'S' is for Succulents...

So it's been awhile since I've posted anything, so I apologize.  I'm not a big writer to begin with, so this task is always the one that gets put off!

 

Now that the weather has  turned warmer, my true love of succulents is blooming.  I have found this wooden 'S' shelf wall decoration a few months back and a light bulb immediately went off in my creative mind.  I MUST plant succulents in that.  So once we had a few extra plants in the shop I decided to get to it.  Here is a quick DIY how-to on planting into a vertical hanging that was originally meant for something else.  I'm sure as always there are other, easier, and better ways to create something like this but this is what my brain came up with, so please enjoy!

 

 

Supplies Needed:

  • Wooden Shelf, Wooden Letter with Slats
  • Outdoor Wood Stain (Shop HERE)  OR Hemp Oil (Shop HERE) to protect wood from the elements
  • Chicken Wire or something similar
    • We used a metal square wire from Peavey Mart
  • Moss
  • Cactus Soil
    • Cactus soil is the best, as it is well draining and has the proper nutrients for succulents
  • Staple Gun, Staples

Supplies not shown but used afterward:

  • Chopstick
  • Wire Cutters

 

STEP ONE:

After we oiled and let the Hemp Oil cure, we filled each section with Cactus Soil.  We didn't pack down the dirt as succulents love airy soil.  We filled and leveled the dirt off at the top of each section.

 

 

STEP TWO:

 

We took our moss and covered all the dirt.  Covering with moss can fill in areas that aren't 100% covered with the succulents.  The moss will also help the roots of the succulents to have something a little more sturdy to 'grab' onto.  

 

Because succulent roots are so delicate they like to tangle into the lighter soil and moss to keep them secure in their new homes.  Making it easier for them to stay in place when creating vertical planters.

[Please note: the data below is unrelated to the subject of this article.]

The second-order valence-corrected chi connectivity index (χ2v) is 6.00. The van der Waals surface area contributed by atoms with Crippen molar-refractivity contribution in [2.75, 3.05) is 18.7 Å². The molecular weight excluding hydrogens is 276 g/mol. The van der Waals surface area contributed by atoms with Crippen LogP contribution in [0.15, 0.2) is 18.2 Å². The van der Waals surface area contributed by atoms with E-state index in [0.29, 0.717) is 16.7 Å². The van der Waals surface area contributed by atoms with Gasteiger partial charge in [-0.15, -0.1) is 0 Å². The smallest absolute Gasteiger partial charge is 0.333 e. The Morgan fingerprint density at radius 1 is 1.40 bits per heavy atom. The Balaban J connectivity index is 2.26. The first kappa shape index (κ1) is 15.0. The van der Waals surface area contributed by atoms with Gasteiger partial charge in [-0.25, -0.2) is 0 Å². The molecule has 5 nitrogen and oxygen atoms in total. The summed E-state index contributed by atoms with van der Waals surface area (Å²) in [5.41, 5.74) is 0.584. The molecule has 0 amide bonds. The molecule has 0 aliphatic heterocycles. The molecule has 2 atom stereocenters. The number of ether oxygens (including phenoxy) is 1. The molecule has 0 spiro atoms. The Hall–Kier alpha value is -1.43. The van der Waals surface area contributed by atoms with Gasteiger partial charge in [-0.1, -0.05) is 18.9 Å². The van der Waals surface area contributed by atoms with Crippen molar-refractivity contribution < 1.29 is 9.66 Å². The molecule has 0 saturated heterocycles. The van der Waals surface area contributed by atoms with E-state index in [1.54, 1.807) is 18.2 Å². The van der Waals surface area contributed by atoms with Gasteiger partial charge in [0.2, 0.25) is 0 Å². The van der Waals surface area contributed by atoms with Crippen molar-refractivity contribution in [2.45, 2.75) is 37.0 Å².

We used 'Reindeer Moss' because that is what we had on hand.  Reindeer moss is great for terrariums, as it comes in brighter fun colours, such as Rust, Fuschia, Coral, Teal, etc.  You can also use regular moss or sheet moss.  

 

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We tore up our moss to make it easier to plant with.  We will explain this step a bit later on.

 

 

 

 

 

STEP THREE:

 

Once we laid out all the moss, we laid our wire mesh over top.  We started securing everything down by using our staple gun and stapling along the edge of our wooden letter.  

 

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I stapled every 1"-2" on the perimeter as well as on the interior blocked pieces.

 

Once everything was secured by the staples, we cut off all the excess wire.  We found that if you cut from up top rather than like using regular scissor this step went by much quicker.

 

 

 

Also, make sure to be very careful with the cut edge of the wire!  It is VERY sharp and you can and probably will snag yourself, just like we did!

 

 

STEP FIVE & ONWARD: